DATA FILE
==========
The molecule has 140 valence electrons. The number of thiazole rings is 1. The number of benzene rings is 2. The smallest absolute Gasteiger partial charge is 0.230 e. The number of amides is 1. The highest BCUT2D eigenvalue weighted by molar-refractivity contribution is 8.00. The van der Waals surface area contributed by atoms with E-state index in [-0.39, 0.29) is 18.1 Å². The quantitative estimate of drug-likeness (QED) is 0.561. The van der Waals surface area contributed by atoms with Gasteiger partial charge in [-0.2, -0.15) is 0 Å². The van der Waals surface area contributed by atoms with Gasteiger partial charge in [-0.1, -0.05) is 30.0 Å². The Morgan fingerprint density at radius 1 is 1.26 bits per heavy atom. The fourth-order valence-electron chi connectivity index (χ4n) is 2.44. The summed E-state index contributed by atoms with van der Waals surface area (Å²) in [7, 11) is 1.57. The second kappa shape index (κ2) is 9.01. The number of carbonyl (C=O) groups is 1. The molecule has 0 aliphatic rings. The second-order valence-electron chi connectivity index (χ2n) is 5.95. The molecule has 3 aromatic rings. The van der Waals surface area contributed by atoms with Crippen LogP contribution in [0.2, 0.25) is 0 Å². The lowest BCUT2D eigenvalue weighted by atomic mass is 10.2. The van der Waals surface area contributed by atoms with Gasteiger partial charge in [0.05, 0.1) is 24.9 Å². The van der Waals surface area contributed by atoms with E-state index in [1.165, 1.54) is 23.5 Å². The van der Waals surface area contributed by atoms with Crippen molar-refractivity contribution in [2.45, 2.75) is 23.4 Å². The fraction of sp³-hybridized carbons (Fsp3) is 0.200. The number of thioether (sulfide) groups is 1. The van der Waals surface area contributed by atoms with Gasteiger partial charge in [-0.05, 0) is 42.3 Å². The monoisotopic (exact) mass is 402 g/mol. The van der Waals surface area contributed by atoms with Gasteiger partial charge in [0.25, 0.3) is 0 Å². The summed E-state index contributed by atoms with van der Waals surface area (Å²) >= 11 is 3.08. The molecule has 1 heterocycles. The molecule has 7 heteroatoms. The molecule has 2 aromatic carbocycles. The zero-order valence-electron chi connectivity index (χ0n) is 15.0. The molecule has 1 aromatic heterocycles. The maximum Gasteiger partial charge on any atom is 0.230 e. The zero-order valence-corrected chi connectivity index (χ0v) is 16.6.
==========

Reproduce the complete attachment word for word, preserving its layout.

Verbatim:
The molecule has 140 valence electrons. The number of thiazole rings is 1. The number of benzene rings is 2. The smallest absolute Gasteiger partial charge is 0.230 e. The number of amides is 1. The highest BCUT2D eigenvalue weighted by molar-refractivity contribution is 8.00. The van der Waals surface area contributed by atoms with E-state index in [-0.39, 0.29) is 18.1 Å². The quantitative estimate of drug-likeness (QED) is 0.561. The van der Waals surface area contributed by atoms with Gasteiger partial charge in [-0.2, -0.15) is 0 Å². The van der Waals surface area contributed by atoms with Gasteiger partial charge in [-0.1, -0.05) is 30.0 Å². The Morgan fingerprint density at radius 1 is 1.26 bits per heavy atom. The fourth-order valence-electron chi connectivity index (χ4n) is 2.44. The summed E-state index contributed by atoms with van der Waals surface area (Å²) in [7, 11) is 1.57. The second kappa shape index (κ2) is 9.01. The number of carbonyl (C=O) groups is 1. The molecule has 0 aliphatic rings. The second-order valence-electron chi connectivity index (χ2n) is 5.95. The molecule has 3 aromatic rings. The van der Waals surface area contributed by atoms with Crippen LogP contribution in [0.2, 0.25) is 0 Å². The lowest BCUT2D eigenvalue weighted by atomic mass is 10.2. The van der Waals surface area contributed by atoms with Gasteiger partial charge in [0.05, 0.1) is 24.9 Å². The van der Waals surface area contributed by atoms with E-state index in [1.165, 1.54) is 23.5 Å². The van der Waals surface area contributed by atoms with Crippen molar-refractivity contribution in [2.45, 2.75) is 23.4 Å². The fraction of sp³-hybridized carbons (Fsp3) is 0.200. The number of thioether (sulfide) groups is 1. The van der Waals surface area contributed by atoms with Gasteiger partial charge in [-0.05, 0) is 42.3 Å². The monoisotopic (exact) mass is 402 g/mol. The van der Waals surface area contributed by atoms with Gasteiger partial charge in [0.25, 0.3) is 0 Å². The summed E-state index contributed by atoms with van der Waals surface area (Å²) >= 11 is 3.08. The molecule has 1 heterocycles. The molecule has 7 heteroatoms. The molecule has 2 aromatic carbocycles. The zero-order valence-electron chi connectivity index (χ0n) is 15.0. The molecule has 1 aromatic heterocycles. The maximum Gasteiger partial charge on any atom is 0.230 e. The zero-order valence-corrected chi connectivity index (χ0v) is 16.6.